Original document (archived now) is in AIP-15 Scalable Scheduler [ARCHIVED]
The purpose of this document is to serve as a functional and high-level technical design for the Airflow Scheduler high-availability effort.
Airflow has excellent support for task execution ranging from the basic Local Executor for running tasks on the local machine, to Celery-based distributed execution on a dedicated set of nodes, to Kubernetes-based distributed execution on an as-needed, dynamically scalable set of nodes. The Airflow scheduler reads DAGs, analyses task dependencies, schedules and tracks task execution across these distributed nodes, handles task failures with retries as appropriate, and reports errors.
As a result, task execution is now significantly scalable within Airflow with the improvement in executors. However, in the evolution, the Airflow Scheduler itself has become a bottleneck for future scalability and worryingly the ‘single point of failure’ which is an anti-pattern in today's computing architectures.
It is clear that the Airflow Scheduler does far more than ‘just scheduling’ and is analogous to a hypervisor, but the naming discussion is a topic for another time.
By default, users launch one scheduler instance for Airflow. This brings up a few concerns, including
- High Availability: what if the single scheduler is down.
- Scheduling Performance: the scheduling latency for each DAG may be long if there are many DAGs.
In today’s world, the single point of failure does come up as a blocking issue in some users' adoption of Airflow. This is a well-known limitation with Airflow today and some SIs have written blogs about how enterprises could address this in their environments. For example, here is a link from Clairvoyant about making Airflow highly available.
It would be ideal for Airflow to support multiple schedulers, to address these concerns.
There was a "hacky" method to start multiple schedulers and let each handle a specific set of DAGs. It does improve scheduling performance, but doesn't address HA concern, and was never "officially" supported by Airflow, and required manual book-keeping.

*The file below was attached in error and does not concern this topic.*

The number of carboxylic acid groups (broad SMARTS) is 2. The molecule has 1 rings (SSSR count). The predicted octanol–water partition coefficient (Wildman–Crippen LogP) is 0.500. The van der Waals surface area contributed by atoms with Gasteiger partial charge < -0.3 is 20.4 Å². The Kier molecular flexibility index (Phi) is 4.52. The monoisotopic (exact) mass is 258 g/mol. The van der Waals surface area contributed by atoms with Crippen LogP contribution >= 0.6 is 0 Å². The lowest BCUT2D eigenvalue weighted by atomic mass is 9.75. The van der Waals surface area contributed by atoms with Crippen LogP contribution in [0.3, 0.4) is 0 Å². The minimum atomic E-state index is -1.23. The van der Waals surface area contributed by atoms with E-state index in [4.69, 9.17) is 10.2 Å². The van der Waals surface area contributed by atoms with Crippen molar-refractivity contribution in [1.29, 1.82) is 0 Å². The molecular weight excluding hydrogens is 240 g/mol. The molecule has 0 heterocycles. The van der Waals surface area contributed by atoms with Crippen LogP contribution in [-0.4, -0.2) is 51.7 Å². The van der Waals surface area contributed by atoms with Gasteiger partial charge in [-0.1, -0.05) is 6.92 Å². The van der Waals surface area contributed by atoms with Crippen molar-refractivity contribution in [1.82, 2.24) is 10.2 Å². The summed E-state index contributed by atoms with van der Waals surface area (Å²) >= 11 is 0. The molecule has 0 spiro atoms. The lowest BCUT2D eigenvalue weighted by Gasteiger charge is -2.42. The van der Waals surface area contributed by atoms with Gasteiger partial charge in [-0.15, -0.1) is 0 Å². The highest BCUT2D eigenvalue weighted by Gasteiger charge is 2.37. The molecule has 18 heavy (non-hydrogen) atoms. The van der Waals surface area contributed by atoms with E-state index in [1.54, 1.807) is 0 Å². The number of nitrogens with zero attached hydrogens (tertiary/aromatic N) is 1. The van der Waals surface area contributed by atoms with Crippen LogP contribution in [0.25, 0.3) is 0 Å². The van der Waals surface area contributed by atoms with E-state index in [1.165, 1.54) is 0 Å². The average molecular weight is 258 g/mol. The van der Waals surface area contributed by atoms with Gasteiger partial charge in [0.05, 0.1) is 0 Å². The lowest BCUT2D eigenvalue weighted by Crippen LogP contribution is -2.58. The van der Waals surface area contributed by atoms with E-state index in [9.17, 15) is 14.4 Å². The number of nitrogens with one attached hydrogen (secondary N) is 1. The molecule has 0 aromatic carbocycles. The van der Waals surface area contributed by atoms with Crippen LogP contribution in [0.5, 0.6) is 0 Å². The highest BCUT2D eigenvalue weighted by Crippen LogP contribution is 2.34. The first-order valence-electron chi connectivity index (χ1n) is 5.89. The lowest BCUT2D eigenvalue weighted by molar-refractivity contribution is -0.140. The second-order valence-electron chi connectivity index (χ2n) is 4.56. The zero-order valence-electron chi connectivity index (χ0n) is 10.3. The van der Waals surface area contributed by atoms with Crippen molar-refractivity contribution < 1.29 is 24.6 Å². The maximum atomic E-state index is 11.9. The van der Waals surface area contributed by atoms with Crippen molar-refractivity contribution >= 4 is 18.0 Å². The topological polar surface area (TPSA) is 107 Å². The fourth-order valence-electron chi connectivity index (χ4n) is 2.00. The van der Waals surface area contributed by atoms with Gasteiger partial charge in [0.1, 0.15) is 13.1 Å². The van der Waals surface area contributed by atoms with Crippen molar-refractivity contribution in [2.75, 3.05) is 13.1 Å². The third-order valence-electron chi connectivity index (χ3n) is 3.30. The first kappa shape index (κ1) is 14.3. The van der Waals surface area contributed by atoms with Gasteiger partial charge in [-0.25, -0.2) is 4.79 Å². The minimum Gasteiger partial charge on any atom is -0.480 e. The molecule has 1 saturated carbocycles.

Another issue that has started coming up with AI-centric users is the need for massively parallel task execution - a recent example of this required thousands of DAG runs to be initiated within a short time frame and run in parallel as part of an ML pipeline, and Airflow didn't really cope and the performance (i.e. time to schedule tasks) wasn't acceptable.
There are also still occasional reports of the scheduler "stalling" and no longer scheduling tasks.
Based on the above, the goal of this project is two-fold:
- Make the Airflow Scheduler highly available to address reliability concerns, and
- Make the Airflow Scheduler scalable beyond the current single-node, multi-thread/process model to serve the increased scalability demands of users.
The high-level approach outlined below is intended to be contained within Airflow and infrastructure-neutral, since it needs to work in the vast majority of enterprise and cloud deployments without needing infrastructure components such as Kubernetes.
The high level design approach is to leverage a 'active / active' model using the existing shared database for locking and a not require any direct communication between schedulers. Specifically, this entails the following enhancements to Airflow:
- Multiple schedulers can now be run within Airflow. For a high availability situation (any production deployment), this should be at least two, three is better.
- The running schedulers will all use the same shared relational database (the 'metadata database') and regularly heartbeat their own availability so that external monitoring systems can perform health checks easily. This 'external' data availability will be performed by making 'operational data' available through the existing statsd interface.